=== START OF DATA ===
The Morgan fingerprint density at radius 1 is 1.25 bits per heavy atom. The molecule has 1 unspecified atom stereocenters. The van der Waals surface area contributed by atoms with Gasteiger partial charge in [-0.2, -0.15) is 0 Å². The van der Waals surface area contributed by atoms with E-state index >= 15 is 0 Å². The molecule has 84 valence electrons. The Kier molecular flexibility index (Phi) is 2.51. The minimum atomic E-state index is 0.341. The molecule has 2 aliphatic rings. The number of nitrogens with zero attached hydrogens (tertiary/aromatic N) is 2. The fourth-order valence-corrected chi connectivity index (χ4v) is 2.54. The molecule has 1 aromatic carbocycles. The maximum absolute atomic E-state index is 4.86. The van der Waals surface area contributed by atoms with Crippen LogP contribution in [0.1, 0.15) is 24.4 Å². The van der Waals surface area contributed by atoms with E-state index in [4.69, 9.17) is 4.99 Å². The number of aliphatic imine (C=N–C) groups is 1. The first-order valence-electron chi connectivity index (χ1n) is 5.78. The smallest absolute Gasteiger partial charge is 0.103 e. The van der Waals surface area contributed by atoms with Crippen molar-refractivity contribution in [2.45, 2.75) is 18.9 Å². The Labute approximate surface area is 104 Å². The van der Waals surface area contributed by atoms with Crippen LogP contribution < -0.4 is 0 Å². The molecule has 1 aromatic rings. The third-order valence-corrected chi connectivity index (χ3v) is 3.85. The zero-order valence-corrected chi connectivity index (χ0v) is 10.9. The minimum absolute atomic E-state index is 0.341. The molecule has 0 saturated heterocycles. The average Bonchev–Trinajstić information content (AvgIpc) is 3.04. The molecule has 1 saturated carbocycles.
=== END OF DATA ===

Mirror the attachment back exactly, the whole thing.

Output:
The Morgan fingerprint density at radius 1 is 1.25 bits per heavy atom. The molecule has 1 unspecified atom stereocenters. The van der Waals surface area contributed by atoms with Gasteiger partial charge in [-0.2, -0.15) is 0 Å². The van der Waals surface area contributed by atoms with E-state index >= 15 is 0 Å². The molecule has 84 valence electrons. The Kier molecular flexibility index (Phi) is 2.51. The minimum atomic E-state index is 0.341. The molecule has 2 aliphatic rings. The number of nitrogens with zero attached hydrogens (tertiary/aromatic N) is 2. The fourth-order valence-corrected chi connectivity index (χ4v) is 2.54. The molecule has 1 aromatic carbocycles. The maximum absolute atomic E-state index is 4.86. The van der Waals surface area contributed by atoms with Crippen LogP contribution in [0.1, 0.15) is 24.4 Å². The van der Waals surface area contributed by atoms with E-state index in [4.69, 9.17) is 4.99 Å². The number of aliphatic imine (C=N–C) groups is 1. The first-order valence-electron chi connectivity index (χ1n) is 5.78. The smallest absolute Gasteiger partial charge is 0.103 e. The van der Waals surface area contributed by atoms with Crippen molar-refractivity contribution in [2.45, 2.75) is 18.9 Å². The Labute approximate surface area is 104 Å². The van der Waals surface area contributed by atoms with Crippen LogP contribution < -0.4 is 0 Å². The molecule has 1 aromatic rings. The third-order valence-corrected chi connectivity index (χ3v) is 3.85. The zero-order valence-corrected chi connectivity index (χ0v) is 10.9. The minimum absolute atomic E-state index is 0.341. The molecule has 0 saturated heterocycles. The average Bonchev–Trinajstić information content (AvgIpc) is 3.04. The molecule has 1 saturated carbocycles.